As the year peters out with both the bang of clashing beliefs and the whimper of injured innocents, a feeble flicker of hope is still evident amidst the chaos and confusion. The Citizenship (Amendment) Act is anathema to thousands of protesting Indians as well as to some foreign governments and international organisations. But whatever the intent, the CAA must be welcomed as the harbinger of a more merciful world order that promises belated justice to the orphans of Partition who have been neglected all these 72 years.
With the violence at home matched by protests in unlikely places like Boston, Chicago and The Hague, India enters 2019 with its image as the world’s largest liberal democracy more than a little tarnished. Global opinion, which had once hailed Prime Minister Narendra Modi as the architect of reconstruction, now sees him steeped in bigotry. Despite the wounded idealism of India’s youth and the alarm of harassed Muslims, even a misunderstood CAA would not have created that impression if it hadn’t been for what came before and after. The abrogation of Article 370 — and, even more, the stringent clampdown that followed — was proof of New Delhi’s intolerance of political and religious pluralism. The Ayodhya verdict confirmed that impression. Official waffling over the National Register of Citizens and the National Population Register only increased the fears about a police state.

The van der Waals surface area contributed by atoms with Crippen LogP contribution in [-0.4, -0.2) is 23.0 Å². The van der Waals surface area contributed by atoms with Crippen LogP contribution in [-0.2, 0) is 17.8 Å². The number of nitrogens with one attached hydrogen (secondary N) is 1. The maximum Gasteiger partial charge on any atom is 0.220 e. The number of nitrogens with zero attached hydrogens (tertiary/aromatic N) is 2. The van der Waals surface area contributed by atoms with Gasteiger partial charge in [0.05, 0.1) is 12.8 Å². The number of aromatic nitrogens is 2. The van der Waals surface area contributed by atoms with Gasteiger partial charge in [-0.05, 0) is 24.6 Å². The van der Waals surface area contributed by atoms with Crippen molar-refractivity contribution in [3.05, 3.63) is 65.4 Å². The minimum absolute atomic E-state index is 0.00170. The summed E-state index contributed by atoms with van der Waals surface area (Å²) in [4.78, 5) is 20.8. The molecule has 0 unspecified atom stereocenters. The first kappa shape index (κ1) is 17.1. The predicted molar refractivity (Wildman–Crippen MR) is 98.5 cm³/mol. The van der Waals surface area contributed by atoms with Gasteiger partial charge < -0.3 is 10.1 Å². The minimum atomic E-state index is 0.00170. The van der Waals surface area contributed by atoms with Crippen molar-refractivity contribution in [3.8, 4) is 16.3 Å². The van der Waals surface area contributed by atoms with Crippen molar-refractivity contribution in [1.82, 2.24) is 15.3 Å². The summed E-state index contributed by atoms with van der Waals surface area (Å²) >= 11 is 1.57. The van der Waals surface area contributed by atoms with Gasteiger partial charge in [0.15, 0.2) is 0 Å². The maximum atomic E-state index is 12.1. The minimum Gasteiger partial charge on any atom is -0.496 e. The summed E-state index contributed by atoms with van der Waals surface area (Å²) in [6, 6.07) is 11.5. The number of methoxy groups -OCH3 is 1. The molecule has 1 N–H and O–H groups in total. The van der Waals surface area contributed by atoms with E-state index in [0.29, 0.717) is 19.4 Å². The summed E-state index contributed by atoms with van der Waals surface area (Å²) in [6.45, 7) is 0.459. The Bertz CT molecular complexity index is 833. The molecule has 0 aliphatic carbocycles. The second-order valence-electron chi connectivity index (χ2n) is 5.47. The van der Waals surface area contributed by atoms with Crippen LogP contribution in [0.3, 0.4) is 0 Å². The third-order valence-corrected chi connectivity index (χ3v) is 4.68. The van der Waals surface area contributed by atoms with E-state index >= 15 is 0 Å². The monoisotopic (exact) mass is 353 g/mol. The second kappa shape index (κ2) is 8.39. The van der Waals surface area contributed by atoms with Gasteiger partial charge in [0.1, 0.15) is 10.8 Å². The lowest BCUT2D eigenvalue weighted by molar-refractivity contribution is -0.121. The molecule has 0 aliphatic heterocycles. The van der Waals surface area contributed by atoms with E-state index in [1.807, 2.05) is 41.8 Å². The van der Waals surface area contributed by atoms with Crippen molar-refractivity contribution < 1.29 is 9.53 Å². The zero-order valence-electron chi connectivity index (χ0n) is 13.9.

The CAA is wrongly blamed. The US Commission on International Religious Freedom says that using religion as the path to citizenship betrays “religious pluralism”, and demands sanctions against Union home minister Amit Shah. One of the two resolutions tabled by Rashida Tlaib and Pramila Jaypal in the House of Representatives criticised India for unilaterally changing “the status of the Kashmiri people without a direct consultation or consent of the Kashmiri people”, thereby breaking with the US practice of treating Kashmir as India’s internal matter. With key Democrats like Adam Shiff and James McGovern also condemning India, the US-India strategic alliance based on “democracy, individual liberty, rule of law, freedom of expression and practice of religion and protection to minorities” faces stormy weather.
With 27 European Union delegates as New Delhi’s honoured guests in Jammu and Kashmir at a time when domestic politicians couldn’t set foot there, the EU was less outspoken. But stressing “the importance of steps to restore the rights and freedoms of the population in Kashmir”, it didn’t forget to include its disapproval of the CAA. The Organisation of Islamic Cooperation inevitably accuses the CAA of discriminating against Indian Muslims. Equally predictably, China joined Pakistan to oppose “any unilateral sanctions that complicated the situation”. Japan’s Prime Minister Shinzo Abe delayed his visit pleading conditions in Assam. Malaysia’s Prime Minister Mahathir Mohamad lamented the “withering of secularism” in India.